Replacement of the Aib residue with protected tyrosine gives peptide precursor 20 (Equation 10). The Pro-Tyr dipeptide sequence is that which spans the cysteine residues in the glutaredoxin active site. Compound 20 therefore represented an attempt to synthesize a carbon-carbon bond mimic of the active site of this protein. Equation 10 shows the RCM cyclyzation of peptide precursor 20. Exposure of 20 to the ruthenium catalyst 2 under our standard macrocyclization conditions (0.004M, CH2 Cl2, 40° C.) resulted in clean formation of the macrocycle 21 in 80% yield. This demonstrates that two consecutive conformationally constrained amino acids are not required for the synthesis of tetrapeptide macrocycles (β-turn mimetics) by RCM. ##STR16##

Replacement of both the proline and the Aib residues in precursor 17 with leucines gives peptide precursor 22 (Equation 11), which is devoid of conformationally restricted amino acids in the bridging positions. Equation 11 shows the RCM cyclization of peptide precursor 22. Once again, exposure to the catalyst 2 resulted in very efficient macrocyclization to afford cyclic tetrapeptide 23 in 60% yield. ##STR17## Synthesis of Peptidomimetics Including Saturated Cross-Links

In addition to yielding a product which contains a C--C double bonded cross-link, the present invention can also yield products containing an unsaturated cross-link. Equation 12 shows the RCM of precursor 13 to yield product 14. This first step is carried out using catalyst 2 and under the reaction conditions used for Equation 9. Subsequent hydrogenation of the unsaturated ring-closed product 14 yields the unsaturated product in quantitative yield.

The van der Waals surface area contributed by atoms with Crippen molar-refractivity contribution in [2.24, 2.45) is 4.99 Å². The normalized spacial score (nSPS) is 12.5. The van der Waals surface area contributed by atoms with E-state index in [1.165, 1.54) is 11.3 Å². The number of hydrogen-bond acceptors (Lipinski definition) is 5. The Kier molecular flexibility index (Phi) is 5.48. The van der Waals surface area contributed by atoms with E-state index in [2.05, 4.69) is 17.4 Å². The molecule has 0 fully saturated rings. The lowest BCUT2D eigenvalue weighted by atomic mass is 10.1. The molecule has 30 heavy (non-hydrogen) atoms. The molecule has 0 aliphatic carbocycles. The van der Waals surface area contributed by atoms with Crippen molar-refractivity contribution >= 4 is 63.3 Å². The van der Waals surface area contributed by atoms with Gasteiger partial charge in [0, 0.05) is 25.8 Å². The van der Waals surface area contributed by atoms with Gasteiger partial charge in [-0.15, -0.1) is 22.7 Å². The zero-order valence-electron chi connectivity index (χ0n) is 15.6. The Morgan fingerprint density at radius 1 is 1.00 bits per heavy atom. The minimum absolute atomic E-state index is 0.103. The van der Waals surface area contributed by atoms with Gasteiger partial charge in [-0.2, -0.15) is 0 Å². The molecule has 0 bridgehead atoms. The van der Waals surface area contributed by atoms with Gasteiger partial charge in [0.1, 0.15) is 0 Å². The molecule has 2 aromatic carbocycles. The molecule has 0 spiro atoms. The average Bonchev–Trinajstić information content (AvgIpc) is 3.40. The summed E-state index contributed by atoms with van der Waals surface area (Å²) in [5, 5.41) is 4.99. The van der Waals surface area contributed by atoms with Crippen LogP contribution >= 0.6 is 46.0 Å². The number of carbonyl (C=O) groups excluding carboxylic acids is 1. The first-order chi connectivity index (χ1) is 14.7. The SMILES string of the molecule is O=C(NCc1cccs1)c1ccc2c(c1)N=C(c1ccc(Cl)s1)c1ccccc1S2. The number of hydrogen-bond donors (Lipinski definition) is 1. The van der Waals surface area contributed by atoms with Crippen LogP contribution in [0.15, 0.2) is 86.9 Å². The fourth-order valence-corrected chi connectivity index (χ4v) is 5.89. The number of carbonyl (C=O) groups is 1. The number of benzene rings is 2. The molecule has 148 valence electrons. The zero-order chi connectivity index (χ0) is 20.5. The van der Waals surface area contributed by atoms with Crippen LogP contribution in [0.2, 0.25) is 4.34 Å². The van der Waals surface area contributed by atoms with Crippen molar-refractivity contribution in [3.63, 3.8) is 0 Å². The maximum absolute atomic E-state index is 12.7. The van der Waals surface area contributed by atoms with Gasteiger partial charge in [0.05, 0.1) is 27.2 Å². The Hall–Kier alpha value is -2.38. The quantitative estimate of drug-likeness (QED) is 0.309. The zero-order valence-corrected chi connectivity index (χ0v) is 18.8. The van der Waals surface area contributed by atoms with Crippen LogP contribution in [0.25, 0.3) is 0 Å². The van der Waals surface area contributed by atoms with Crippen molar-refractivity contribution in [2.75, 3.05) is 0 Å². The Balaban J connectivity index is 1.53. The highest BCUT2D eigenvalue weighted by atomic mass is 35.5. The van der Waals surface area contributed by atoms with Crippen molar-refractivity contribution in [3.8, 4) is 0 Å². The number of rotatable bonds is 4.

The hydrogenation reaction conditions are as follows. The unsaturated macrocyclic peptide 14 is dissolved in ethanol and 10% Pd/C catalyst is added. An atmosphere of hydrogen is then introduced and the mixture is allowed to sit for 2 hours. The hydrogen is then purged with Argon, and the mixture is filtered to remove the catalyst and concentrated to afford the saturated macrocyclic peptide. ##STR18## RCM Using Solid-Support Bound Peptides

The RCM reactions of the present invention may be carried out using solid-support bound peptide techniques, which are also known as SPPS or Solid-Phase-Peptide-Synthesis techniques. In these techniques one end of the peptide precursor is anchored to an insoluble solid support such as a polymeric resin or glass bead. The required reactions are then carried out and the product is subsequently cleaved from the solid support. For a detailed description of these techniques see for example, Synthetic Peptides, Edited by Gregory A. Grant, W. H. Freeman & Co. 1992, which is incorporated herein by reference.

SPPS techniques are especially useful when the RCM precursors are larger peptide structures. The reaction conditions for RCM of solid-support bound peptides are similar to those used in the solution based reactions described above. Interestingly, attaching the peptide precursor to a solid support presents no reactivity problems, and in certain cases enhances results.

Equation 13 shows an example of the experimental procedure for carrying out the present invention using SPPS techniques. First, the peptide precursor containing the allylglycine residues Val-Xaa-Tyr-Pro-Xaa-Gly-(SEQ ID NO:1)! is synthesized in linear fashion using conventional Fmoc SPPS techniques, in which the solid support is based on Polyethyleneglycol/Polystyrene resins ("PEG/PS"), 0.1-0.2 mol/gram.

The beads are swelled in dichloromethane and catalyst 2 is added. The temperature of the mixture is maintained between about 25° C. and about 45° C. and the mixture is stirred for approximately 24 hours. The solution is then drained and the beads subjected to standard cleavage conditions. The cyclic products may then be isolated by standard chromatographic techniques. Equation 13 shows the synthesis of a conformationally restricted -val-gly-tyr-gly-gly-(SEQ ID NO:2) peptide using SPPS techniques, which affords the product in 65% yield. ##STR19## Synthesis of Covalently Stabilized RGD peptide by RCM using Solid-Phase-Peptide-Synthesis Techniques